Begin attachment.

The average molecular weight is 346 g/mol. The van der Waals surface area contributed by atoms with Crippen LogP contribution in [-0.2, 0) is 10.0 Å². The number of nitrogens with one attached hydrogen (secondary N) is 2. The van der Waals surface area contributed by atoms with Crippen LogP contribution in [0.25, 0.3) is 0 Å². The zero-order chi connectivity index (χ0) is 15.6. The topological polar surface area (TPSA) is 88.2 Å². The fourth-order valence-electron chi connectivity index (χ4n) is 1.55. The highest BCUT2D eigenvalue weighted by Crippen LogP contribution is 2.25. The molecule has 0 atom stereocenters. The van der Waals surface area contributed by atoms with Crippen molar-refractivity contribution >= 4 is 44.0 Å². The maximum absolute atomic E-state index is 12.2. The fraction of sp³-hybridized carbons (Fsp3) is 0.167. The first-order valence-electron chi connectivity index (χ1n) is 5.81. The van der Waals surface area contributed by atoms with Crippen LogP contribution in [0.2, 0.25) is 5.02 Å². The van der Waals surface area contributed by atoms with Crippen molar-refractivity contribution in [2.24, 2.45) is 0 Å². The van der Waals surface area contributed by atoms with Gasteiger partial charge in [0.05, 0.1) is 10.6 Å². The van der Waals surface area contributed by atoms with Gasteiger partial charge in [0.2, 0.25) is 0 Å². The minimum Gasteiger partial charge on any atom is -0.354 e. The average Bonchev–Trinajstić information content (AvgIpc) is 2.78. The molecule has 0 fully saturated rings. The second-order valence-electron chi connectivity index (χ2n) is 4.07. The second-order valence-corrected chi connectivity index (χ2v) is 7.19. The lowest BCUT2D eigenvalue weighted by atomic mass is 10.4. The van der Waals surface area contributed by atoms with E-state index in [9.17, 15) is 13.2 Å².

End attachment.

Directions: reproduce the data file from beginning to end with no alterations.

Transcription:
The average molecular weight is 346 g/mol. The van der Waals surface area contributed by atoms with Crippen LogP contribution in [-0.2, 0) is 10.0 Å². The number of nitrogens with one attached hydrogen (secondary N) is 2. The van der Waals surface area contributed by atoms with Crippen LogP contribution in [0.25, 0.3) is 0 Å². The zero-order chi connectivity index (χ0) is 15.6. The topological polar surface area (TPSA) is 88.2 Å². The fourth-order valence-electron chi connectivity index (χ4n) is 1.55. The highest BCUT2D eigenvalue weighted by Crippen LogP contribution is 2.25. The molecule has 0 atom stereocenters. The van der Waals surface area contributed by atoms with Crippen molar-refractivity contribution >= 4 is 44.0 Å². The maximum absolute atomic E-state index is 12.2. The fraction of sp³-hybridized carbons (Fsp3) is 0.167. The first-order valence-electron chi connectivity index (χ1n) is 5.81. The van der Waals surface area contributed by atoms with Crippen LogP contribution in [0.2, 0.25) is 5.02 Å². The van der Waals surface area contributed by atoms with Crippen molar-refractivity contribution in [2.24, 2.45) is 0 Å². The van der Waals surface area contributed by atoms with Gasteiger partial charge in [0.05, 0.1) is 10.6 Å². The van der Waals surface area contributed by atoms with Gasteiger partial charge in [0.2, 0.25) is 0 Å². The minimum Gasteiger partial charge on any atom is -0.354 e. The average Bonchev–Trinajstić information content (AvgIpc) is 2.78. The molecule has 0 fully saturated rings. The second-order valence-electron chi connectivity index (χ2n) is 4.07. The second-order valence-corrected chi connectivity index (χ2v) is 7.19. The lowest BCUT2D eigenvalue weighted by atomic mass is 10.4. The van der Waals surface area contributed by atoms with E-state index in [9.17, 15) is 13.2 Å².